Why we need a better means of evaluating our nation's youngest children
Illustration: Roxanna Bikadoroff
Last fall and again in the spring, the government administered a standardized literacy and math test to all children in the Head Start program. It's being given again this year. Four-year-olds are asked to count objects, name alphabet letters and simple geometrical shapes, understand directions, characterize facial expressions, and identify animals, body parts, and other objects in pictures.
It is hard to discern why the Bush administration insisted on the test over the objections of most leading early-childhood experts and even members of its own Head Start advisory panel.
Perhaps it is nothing more than a reflexive decision of administration ideologues who see tests and more tests as the solution to every conceivable educational problem—or worse, a way to expose the academic failures they fundamentally believe to plague the public school system in America.
There are certainly some legitimate issues to address. One is that the government spends nearly $7 billion annually on Head Start, and we should know what we're getting for our money.
From national studies, it appears that Head Start graduates have better adolescent and adult outcomes than low-income children who weren't in the program; they are more likely to graduate from high school and attend college, they have higher earnings, and they are less likely to commit crimes. But it also appears that Head Start children, especially blacks, may get an initial cognitive boost that soon fades away, so by fourth grade their reading and math scores may be no higher than their peers'.
Another challenge for the program is a growing consensus among early-childhood experts that 4-year-olds are capable of better literacy and mathematics performance than was previously thought. Contrary to experts' thinking a generation ago, preschoolers can begin to read and do math, as any parent of a literate, middle-class 4-year-old knows.
But a standardized test, like that now administered by Head Start, is a poor way to address these challenges. Indeed, it can make things worse.
President Bush has assured educators that he considers it "absurd" for 4-year-olds to take tests like those given in elementary schools; yet in important respects, the flaws of the Head Start test are similar to—and perhaps more severe than—those of standardized tests for older children. As yet, nobody knows what the consequences of doing poorly on the test could be, because the federal Head Start Bureau, though determinedly pushing ahead, still can't say how results might be used. But the fear of adverse consequences alone must create incentives to "teach to the test," as high-stakes exams must do.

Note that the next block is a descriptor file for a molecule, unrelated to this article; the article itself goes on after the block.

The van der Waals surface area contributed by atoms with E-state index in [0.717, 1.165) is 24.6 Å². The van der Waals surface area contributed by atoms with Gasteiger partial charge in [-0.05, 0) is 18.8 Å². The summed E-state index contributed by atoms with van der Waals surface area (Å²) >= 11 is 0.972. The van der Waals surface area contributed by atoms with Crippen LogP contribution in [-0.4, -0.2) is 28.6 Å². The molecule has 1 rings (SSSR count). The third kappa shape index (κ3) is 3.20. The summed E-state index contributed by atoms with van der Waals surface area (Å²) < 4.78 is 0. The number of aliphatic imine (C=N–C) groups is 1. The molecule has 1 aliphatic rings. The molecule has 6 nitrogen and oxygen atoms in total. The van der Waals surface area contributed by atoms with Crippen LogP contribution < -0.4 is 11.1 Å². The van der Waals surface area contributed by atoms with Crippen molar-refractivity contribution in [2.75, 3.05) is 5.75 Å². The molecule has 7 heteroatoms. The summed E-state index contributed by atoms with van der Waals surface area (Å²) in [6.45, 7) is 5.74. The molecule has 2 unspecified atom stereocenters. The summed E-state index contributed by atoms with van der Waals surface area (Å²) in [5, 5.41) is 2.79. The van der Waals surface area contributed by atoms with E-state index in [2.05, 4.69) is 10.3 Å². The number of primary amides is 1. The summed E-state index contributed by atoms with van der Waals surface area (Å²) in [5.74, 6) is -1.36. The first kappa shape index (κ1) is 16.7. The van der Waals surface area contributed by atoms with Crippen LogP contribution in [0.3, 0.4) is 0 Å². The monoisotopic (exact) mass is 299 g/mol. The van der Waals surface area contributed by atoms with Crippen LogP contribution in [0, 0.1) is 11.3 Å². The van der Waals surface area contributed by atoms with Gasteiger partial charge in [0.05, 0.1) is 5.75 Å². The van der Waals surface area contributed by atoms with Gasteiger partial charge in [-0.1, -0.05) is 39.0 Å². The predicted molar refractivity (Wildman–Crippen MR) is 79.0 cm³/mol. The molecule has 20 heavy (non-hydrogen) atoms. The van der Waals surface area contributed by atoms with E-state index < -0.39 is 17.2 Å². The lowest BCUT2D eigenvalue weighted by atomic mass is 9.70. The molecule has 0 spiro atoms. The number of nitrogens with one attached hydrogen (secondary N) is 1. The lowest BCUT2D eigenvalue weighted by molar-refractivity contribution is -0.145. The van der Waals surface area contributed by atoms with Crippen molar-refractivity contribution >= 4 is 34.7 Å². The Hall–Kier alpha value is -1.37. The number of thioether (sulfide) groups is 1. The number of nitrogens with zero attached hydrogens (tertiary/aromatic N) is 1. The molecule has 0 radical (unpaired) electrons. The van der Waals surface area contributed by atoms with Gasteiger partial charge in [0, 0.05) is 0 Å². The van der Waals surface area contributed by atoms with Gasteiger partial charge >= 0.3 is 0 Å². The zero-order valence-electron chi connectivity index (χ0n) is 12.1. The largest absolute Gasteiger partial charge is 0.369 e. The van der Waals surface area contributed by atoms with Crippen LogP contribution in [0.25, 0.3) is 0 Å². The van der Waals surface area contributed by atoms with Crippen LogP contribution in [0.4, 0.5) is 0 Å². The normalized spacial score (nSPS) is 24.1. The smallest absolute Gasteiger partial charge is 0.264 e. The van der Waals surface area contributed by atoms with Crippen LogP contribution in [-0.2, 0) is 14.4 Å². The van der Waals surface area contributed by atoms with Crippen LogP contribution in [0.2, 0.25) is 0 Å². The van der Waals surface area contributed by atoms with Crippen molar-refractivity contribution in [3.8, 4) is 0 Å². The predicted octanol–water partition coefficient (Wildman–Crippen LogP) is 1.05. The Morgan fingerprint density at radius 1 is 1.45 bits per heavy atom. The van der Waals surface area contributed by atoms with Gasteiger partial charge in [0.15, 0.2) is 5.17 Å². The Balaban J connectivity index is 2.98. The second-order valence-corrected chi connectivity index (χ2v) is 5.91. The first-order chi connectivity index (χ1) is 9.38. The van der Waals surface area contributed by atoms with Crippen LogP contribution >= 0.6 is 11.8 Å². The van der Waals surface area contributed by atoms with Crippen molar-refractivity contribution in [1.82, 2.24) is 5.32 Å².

Administration officials like to say that if the test assesses appropriate literacy skills, teaching to it can't be bad. But this fails to consider that a 20-minute test (that's the length of the Head Start exam) can't possibly reflect fairly the full breadth of an adequate curriculum. It must inevitably change program emphases.
Consider the items calling for identification of alphabet letters, in matched upper- and lowercase pairs, like "Aa" or "Nn." Research shows that young children who can recognize and name letters are more likely to read later on. So why shouldn't a test give Head Start teachers incentives to teach the alphabet? The reason is that research showing that letter recognition predicts reading success is based on assessing children who learned letters through natural literacy activities, like having stories read to them or playing with picture books. There is no evidence that memorizing alphabet letters out of context predicts later reading skill. But the test will lead teachers to spend more time on alphabet drills and less on reading—just the opposite of what Head Start needs.
Head Start was never intended to be primarily an academic program, but one that prepares low-income children for school by developing their health and their social, emotional, and physical skills, as well as math and reading readiness. The Bush administration claims to support this broad definition of Head Start's goals, and denies it intends to make the program academic. Yet just as rational teachers will shift their instruction to drilling letters and numbers if those are mostly what are tested, so Head Start programs will shift their focus if academics are emphasized in a test-based accountability system. "The administration says it supports all the goals of Head Start, but this test, in its present form, is sending a very different message," says Jacqueline Jones, who knows something about standardized tests. She heads early-childhood and literacy initiatives at the Educational Testing Service and was a member of the Head Start advisory panel.
In response to such criticism, Head Start officials claim they are now trying to standardize measures of 4-year-olds' social and emotional development, but don't want to include such items on a test until they have been "validated"—i.e., proven to predict later school success. This claim is consistent with the administration's proclivity to invoke "scientific" standards in support of favored programs but to ignore science when it contradicts policy preferences.